close up of Lamplaugh Glacier

Johns Hopkins Glacier with the mountains in the back

Lamplaugh Glacier


we anchored in front of Reid Glacier

The next day (August 25), we left Reid Inlet and headed to Tarr Inlet to view Margerie and Grand Pacific Glaciers.  The weather the previous days had been cloudy but as we were headed out, the sun came out.  The ice was not too bad and we did not have to dodge many of them.  It helped that a cruise ship went ahead of us and cleared a path for us.  Margerie Glacier is awesome, towering pinnacles and flows directly out of the Fairweather Mountains.  We waited but did not catch any major calving.  The Grand Pacific Glacier was not so grand but it was the primary glacier that carved Glacier Bay.  We saw lots of seals in Tarr Inlet.  After that we headed over to Blue Mouse Cove and anchored for the night.

Grand Pacific Glacier, not so grand looking

Margerie Glacier

close up shows the pinnacles of Margerie Glacier

sharing Tarr Inlet with a cruise ship

another view of Margerie Glacier

We have heard that there was going to be some weather on Monday, August 26 so we headed for one of the better coves mentioned in the guidebook.  North Sandy Cove is one of the prettiest we have been to in Glacier Bay.  There were whales all over just at the entrance and a couple of seals greeted us as we approach our anchoring spot.
We are back in Bartlett Cove for the night and we will head out of Glacier Bay National Park tomorrow.

a baby grouse came to visit us at the Park headquarters!

All in all, Glacier Bay is a nice place and we are glad we spent time here.  We do however feel that it is a let down compared to the majesty that Prince William Sound presents.

August 20, 2019

Still In Hoonah

We are still in Hoonah but we got notice today that we have permission to cruise in Glacier Bay National Park.  We are so excited we had to post it.  If you are interested in why we are so excited, you can go to the Glacier Bay website and watch the 15 minute boater's orientation video.  Most people only get a glimpse of the bay as they do it in a a few hours but we have a whole week to check it out.  Hope the weather holds!  Right now it is looking a little lumpy for our arrival on Thursday and a little wind on Sunday but otherwise pretty good.  Our friends had some issues with fog and we can't forecast that too easy, so hopefully it will stay clear.  One of the problems with Glacier Bay is there are so many glaciers it does generate its own weather.  Of course with all the glacier exploring we have been doing, we are kind of used to that but this is even more concentrated than anything we have yet been to.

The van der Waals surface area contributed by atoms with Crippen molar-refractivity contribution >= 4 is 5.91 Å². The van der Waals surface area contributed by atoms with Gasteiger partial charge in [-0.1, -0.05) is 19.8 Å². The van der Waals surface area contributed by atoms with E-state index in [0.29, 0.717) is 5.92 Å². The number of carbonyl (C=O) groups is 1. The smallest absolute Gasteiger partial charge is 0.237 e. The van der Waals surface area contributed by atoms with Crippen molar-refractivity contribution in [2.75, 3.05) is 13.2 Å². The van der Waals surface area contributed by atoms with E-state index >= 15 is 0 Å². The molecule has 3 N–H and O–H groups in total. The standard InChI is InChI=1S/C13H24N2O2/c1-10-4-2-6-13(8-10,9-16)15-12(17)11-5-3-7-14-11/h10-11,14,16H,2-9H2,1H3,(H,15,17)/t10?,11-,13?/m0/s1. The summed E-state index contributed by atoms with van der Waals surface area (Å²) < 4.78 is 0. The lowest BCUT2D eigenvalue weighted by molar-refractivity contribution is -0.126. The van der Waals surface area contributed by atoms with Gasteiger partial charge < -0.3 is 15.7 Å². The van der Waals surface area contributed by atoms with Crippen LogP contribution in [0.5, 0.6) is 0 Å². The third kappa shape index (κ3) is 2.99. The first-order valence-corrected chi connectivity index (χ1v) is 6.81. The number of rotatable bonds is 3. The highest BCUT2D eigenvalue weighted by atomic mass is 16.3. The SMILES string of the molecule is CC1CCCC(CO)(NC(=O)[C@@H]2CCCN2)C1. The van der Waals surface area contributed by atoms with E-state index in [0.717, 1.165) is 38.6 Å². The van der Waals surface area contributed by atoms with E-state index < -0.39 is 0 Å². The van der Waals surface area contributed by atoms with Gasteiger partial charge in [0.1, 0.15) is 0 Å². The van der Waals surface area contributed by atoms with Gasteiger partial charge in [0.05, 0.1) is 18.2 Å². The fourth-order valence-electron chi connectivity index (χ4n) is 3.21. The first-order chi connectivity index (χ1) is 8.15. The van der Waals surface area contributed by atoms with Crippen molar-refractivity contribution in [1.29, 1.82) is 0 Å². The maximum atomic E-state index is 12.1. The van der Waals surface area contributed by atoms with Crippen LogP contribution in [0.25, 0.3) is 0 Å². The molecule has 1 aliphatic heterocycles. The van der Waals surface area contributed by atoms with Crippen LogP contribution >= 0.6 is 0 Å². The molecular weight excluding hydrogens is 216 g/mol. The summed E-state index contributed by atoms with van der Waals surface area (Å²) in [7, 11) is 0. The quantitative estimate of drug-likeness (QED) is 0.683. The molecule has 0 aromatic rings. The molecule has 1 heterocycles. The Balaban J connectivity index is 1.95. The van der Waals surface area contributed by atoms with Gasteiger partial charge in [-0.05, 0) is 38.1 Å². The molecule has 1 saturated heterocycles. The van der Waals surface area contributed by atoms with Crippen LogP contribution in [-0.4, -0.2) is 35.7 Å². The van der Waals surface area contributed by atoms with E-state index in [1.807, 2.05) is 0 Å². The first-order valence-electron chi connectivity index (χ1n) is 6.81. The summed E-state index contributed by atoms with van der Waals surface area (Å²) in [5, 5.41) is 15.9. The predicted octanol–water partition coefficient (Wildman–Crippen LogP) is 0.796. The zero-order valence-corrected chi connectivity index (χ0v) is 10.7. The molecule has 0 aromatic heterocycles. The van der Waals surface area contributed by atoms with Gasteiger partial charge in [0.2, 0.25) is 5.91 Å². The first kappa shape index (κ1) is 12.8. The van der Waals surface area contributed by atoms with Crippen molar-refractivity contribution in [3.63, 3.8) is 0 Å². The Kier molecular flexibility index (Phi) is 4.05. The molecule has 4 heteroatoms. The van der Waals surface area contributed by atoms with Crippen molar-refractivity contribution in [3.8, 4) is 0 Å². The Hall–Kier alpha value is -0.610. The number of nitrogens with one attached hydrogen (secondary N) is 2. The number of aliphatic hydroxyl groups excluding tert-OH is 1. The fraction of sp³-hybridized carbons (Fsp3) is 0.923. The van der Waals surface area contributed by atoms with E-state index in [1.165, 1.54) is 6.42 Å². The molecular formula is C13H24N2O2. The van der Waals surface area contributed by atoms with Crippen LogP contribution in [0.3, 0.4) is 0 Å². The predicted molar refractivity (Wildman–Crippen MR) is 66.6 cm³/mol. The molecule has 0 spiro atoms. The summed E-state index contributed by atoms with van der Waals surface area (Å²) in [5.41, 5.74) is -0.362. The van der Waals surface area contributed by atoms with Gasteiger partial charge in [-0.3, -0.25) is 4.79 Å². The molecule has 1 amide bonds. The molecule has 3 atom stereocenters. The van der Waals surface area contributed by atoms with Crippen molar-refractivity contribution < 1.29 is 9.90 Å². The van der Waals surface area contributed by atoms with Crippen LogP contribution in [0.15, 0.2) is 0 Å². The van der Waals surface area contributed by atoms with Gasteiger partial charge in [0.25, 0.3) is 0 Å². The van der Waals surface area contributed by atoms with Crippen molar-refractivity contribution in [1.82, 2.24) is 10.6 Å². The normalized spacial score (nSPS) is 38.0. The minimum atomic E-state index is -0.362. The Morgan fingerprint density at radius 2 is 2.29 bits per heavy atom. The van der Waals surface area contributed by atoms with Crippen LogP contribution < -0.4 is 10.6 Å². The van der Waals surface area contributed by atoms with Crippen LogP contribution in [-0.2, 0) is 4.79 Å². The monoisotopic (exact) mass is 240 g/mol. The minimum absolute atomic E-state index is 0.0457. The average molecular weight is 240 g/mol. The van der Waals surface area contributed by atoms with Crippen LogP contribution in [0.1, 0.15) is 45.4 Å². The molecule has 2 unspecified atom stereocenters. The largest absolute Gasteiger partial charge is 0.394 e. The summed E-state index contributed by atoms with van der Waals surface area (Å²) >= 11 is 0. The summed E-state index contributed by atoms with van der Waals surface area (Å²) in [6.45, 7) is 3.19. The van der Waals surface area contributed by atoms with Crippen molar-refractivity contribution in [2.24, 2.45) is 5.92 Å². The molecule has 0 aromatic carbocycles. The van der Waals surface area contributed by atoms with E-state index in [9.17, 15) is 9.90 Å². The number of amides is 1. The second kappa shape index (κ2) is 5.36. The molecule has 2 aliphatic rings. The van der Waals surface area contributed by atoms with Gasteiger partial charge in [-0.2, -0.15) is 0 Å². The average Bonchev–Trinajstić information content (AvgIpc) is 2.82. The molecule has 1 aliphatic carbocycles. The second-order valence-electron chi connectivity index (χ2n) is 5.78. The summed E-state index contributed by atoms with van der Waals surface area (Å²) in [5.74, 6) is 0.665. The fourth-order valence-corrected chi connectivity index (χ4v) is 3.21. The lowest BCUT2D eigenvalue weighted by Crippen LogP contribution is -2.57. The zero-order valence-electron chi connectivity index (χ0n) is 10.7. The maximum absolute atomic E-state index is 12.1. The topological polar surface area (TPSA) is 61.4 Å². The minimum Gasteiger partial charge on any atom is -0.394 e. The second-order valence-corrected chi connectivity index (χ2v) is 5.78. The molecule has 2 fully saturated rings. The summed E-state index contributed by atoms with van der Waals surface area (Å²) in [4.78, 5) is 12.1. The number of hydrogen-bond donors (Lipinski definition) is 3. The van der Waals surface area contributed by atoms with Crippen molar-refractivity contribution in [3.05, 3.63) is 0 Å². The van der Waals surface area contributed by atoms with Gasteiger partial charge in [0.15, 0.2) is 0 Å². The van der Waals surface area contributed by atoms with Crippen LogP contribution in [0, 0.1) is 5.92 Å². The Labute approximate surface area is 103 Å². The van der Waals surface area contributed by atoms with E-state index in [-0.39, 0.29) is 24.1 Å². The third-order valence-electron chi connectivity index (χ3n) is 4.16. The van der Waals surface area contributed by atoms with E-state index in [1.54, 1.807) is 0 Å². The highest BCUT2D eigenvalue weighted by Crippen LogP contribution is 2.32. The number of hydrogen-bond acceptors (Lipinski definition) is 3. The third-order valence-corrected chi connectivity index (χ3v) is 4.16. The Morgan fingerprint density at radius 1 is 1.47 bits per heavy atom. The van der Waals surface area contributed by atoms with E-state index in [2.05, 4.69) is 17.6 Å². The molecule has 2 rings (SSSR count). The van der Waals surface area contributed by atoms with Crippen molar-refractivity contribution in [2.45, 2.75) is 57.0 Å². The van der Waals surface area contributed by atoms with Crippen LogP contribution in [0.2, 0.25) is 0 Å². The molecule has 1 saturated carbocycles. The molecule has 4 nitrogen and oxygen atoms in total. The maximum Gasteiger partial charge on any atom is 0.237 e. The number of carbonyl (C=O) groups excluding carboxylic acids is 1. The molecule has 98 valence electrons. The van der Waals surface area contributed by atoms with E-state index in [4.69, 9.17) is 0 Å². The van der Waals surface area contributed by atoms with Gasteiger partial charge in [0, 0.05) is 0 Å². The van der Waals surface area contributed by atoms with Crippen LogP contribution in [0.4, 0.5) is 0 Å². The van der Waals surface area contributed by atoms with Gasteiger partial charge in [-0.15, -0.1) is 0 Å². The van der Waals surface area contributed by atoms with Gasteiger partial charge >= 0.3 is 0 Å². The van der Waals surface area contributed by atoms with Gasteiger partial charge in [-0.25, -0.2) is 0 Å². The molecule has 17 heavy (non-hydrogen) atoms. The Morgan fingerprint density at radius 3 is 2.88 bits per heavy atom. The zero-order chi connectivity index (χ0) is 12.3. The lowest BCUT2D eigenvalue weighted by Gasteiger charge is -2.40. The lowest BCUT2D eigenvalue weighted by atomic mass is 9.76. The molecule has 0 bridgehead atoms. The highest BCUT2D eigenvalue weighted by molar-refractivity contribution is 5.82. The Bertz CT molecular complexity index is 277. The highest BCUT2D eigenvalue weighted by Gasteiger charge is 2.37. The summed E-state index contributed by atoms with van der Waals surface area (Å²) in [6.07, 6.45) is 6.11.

Angie arrives in the morning so we will be doing a lot of touristy things with her tomorrow and then depart Thursday at about 05:00.  Mark is taking his growler up to the local brewery which has one of his favorite beers on tap, Freeride APA,

August 17, 2019

Hoonah, Hiding From Weather

Position  N   58 d 06.41
               W 135 d 26.75

We have heard from several cruisers that Hoonah is a must see stop.  We were originally stopping here to hide out from a blow that is heading through before trying to race up to Skagway in order to catch up to the Norwegian Jewel and meet up with Angie.  The weather is supposed to be quite stiff, 60 knots are forecast in the Lynn Canal.  For those who are not in the know, 64 is a hurricane force.  So we definitely don't want to be there then.

Hoonah (Xunaa in Tlingit means "protected from the North Wind") boasts the largest Tlingit population in S.E. Alaska and also the world's largest Ziprider line.  The Tlingits are known for their totem poles and Hoonah has a few!  We got to see and talk with one of the carvers putting the finishing touches on one and the first bit of paint before they raised it on Friday.  He and another carver had been working steadily for six months to carve this ornate sculpture out of a tree trunk.

We found out that Hoonah also calls the cruise ship terminal here Icy Straight Point.  Hey guess what, that is a stop for the Norwegian Jewel.  We no longer have to be a racer cruiser.  So we can stay here and let the weather settle.

Hoonah is also the favorite stop for boats as they wait to go up to Glacier Bay National Park, which is probably how we will change our schedule before heading further.

The people here are extremely friendly and go out of their way to say hello and welcome you to their town.  We have had several people walk with us and pick up a conversation as we walk to or from some place. One of our neighbors even gave us a couple of big dungeness crabs a couple of minutes after we tied up to our berth!

a colorful totem pole

the Hoonah Indian Association

another beautiful totem pole

August 14, 2019

Elfin Cove


Position   N  58 d  11.73
                  W 136 d  20.82

Not sure if this village reminds us more of Rivendell or Lothlorien, maybe it is the land beyond the sea?  Who knows but it sure does seem like a magical place out of Lord of the Rings.  There is an outer cove and an inner harbor.  Most of the houses and buildings are built around the boardwalk, either on stilts on the water side or into the forest on the side of the hill that seems to rise straight up out of the water.  Several hundred people are here in the summer, either commercial fishing or chartering but the population drops to 6 last winter.  It is a bit remote!  Chances are, if you have bought salmon from Costco, it has a high probability of coming through this port.